So, what should you do to make sure that you aren’t forced to sell during a downturn? Ideally, you should have enough in your emergency fund so you don’t need to rely on your investments for necessary spending. Try to target an amount that would cover at least three months of spending, with six months or a year being even better.

It’s easy to let emotions overrule reason, so staying calm, sticking to your plan, and not panicking are vital to weathering a downturn. Historically, bear markets have lasted an average of 1.4 years and afterwards, your long term investments typically recover in time. No matter how severe a crash is, don’t let panic overwhelm you and cause you to sell your investments. If you need more advice on how to weather a downturn and develop a long term investing strategy to meet your goals, contact Sharkey, Howes & Javer today.

Retiring Early and Moving Abroad

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Returning home from an international vacation can leave us feeling saddened and missing the sunny skies, white beaches, or cultural city centers. It’s easy for our minds to start wondering “what if”…? What if I were to retire abroad? Would I be able to retire earlier? Would I be able to afford the healthcare? Will my Social Security benefit be enough to cover all my monthly expenses?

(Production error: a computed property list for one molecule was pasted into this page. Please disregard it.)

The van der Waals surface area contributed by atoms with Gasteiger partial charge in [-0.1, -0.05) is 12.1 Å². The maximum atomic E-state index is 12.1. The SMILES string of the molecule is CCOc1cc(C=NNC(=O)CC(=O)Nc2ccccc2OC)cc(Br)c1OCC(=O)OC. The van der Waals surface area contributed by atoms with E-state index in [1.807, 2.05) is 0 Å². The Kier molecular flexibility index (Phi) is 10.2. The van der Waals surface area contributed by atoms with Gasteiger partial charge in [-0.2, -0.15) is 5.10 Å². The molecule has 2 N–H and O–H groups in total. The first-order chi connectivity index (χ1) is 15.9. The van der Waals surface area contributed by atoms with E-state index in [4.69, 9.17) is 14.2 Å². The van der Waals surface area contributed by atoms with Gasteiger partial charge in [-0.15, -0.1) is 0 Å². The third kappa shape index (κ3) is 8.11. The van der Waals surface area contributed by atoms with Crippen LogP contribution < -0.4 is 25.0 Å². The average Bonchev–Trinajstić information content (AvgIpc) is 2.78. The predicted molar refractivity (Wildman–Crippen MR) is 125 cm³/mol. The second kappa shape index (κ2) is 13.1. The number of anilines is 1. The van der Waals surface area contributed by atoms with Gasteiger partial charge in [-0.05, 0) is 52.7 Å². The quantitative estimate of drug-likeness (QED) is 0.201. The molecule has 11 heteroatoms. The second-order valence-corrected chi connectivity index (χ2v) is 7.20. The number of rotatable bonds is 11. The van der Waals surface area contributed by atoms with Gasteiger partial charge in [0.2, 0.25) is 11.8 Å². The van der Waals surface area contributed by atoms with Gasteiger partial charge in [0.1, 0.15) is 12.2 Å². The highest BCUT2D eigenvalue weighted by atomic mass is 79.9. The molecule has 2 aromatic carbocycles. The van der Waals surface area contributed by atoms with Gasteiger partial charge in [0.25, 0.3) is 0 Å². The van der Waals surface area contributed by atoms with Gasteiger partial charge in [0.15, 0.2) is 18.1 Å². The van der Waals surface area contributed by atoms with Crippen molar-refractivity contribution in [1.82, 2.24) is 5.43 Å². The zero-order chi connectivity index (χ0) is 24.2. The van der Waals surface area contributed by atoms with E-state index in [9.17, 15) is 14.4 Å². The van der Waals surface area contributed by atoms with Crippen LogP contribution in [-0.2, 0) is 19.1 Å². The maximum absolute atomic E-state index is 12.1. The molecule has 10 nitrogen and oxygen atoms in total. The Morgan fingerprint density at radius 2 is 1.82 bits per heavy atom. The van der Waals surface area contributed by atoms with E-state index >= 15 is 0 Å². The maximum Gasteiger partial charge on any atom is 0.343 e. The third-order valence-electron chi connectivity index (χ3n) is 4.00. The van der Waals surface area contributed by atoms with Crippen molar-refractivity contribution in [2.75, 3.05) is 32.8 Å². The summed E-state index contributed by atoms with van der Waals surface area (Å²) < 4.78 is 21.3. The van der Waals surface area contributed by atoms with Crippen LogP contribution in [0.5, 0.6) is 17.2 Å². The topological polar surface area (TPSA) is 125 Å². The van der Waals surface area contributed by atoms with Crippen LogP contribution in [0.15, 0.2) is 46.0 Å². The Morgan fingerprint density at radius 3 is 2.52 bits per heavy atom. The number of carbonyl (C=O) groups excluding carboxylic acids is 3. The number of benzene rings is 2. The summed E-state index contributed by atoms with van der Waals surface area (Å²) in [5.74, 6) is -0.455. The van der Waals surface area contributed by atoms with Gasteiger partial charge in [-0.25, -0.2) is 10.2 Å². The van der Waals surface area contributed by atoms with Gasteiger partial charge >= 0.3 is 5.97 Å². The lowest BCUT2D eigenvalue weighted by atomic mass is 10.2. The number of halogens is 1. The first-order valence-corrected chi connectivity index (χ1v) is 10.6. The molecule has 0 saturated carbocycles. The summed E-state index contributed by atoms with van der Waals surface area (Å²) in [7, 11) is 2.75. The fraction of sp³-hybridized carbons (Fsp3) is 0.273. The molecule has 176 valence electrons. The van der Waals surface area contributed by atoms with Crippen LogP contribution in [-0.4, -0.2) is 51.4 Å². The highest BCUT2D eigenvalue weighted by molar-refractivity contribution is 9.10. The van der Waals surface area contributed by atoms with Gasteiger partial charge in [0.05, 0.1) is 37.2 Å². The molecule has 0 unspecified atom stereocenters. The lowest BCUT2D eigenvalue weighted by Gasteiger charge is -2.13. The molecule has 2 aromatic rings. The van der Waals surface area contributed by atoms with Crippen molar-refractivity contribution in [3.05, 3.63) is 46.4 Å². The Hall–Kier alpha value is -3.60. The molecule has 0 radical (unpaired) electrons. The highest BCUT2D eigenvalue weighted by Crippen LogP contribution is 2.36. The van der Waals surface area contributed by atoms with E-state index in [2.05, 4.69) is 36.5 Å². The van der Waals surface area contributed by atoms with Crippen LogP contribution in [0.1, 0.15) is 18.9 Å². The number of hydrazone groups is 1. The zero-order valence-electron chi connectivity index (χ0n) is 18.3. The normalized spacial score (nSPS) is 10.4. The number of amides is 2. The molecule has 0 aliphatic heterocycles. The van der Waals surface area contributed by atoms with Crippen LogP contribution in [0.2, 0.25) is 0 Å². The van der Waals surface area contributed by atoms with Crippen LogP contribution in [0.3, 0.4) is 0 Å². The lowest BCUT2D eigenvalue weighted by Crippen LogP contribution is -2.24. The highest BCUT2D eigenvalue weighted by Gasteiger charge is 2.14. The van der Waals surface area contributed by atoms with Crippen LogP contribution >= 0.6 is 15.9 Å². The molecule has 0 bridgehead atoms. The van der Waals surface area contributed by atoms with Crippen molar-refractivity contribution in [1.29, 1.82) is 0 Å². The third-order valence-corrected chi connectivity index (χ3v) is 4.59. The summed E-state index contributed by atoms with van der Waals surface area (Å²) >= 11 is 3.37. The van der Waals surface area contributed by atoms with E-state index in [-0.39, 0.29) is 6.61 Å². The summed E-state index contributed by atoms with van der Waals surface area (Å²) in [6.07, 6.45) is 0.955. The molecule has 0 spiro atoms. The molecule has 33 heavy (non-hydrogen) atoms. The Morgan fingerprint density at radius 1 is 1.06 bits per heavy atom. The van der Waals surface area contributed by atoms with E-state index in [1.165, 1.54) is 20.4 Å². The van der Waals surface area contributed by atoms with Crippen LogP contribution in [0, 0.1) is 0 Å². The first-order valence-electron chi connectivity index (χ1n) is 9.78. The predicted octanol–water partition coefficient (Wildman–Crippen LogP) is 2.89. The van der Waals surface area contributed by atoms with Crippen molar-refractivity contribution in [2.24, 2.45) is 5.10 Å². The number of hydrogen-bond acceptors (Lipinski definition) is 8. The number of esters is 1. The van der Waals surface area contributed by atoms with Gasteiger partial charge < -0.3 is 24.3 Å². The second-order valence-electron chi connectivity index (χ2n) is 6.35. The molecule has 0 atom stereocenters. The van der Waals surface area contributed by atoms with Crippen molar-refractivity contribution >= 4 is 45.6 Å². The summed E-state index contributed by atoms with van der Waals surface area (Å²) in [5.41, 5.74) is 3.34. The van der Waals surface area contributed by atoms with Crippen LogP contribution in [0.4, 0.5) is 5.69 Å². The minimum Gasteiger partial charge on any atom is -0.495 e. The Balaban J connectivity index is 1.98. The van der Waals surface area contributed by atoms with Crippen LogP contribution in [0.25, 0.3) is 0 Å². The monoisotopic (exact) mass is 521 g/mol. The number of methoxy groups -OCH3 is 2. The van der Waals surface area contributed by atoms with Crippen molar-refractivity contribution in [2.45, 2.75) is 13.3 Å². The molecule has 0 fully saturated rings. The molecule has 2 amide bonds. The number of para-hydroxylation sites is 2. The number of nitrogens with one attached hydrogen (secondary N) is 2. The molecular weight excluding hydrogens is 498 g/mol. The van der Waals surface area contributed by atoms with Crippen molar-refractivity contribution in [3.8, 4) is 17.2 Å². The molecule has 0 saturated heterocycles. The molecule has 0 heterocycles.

As the retirement savings crisis continues to increase, the number of Americans choosing to retire abroad also increases. According to the Social Security Administration, the number of Americans collecting their benefit while living outside of the U.S. is now almost at 700,000 people. This figure has continued to grow since the Great Recession. If all of the stars align, this could be an attractive and viable option for retiring Baby Boomers.

International Living has assembled a list of the “Best Countries to Retire”, which includes Mexico, Panama, Ecuador, Costa Rica, Colombia, Malaysia, Spain, Nicaragua, Portugal, and Malta. The list dives into the pros and cons of living (rather than simply vacationing) in each country. However, in reality, Americans who are retiring abroad are more likely to live in Canada, Japan, Germany, Mexico, and the U.K. The reasons for choosing a country vary widely amongst retiree.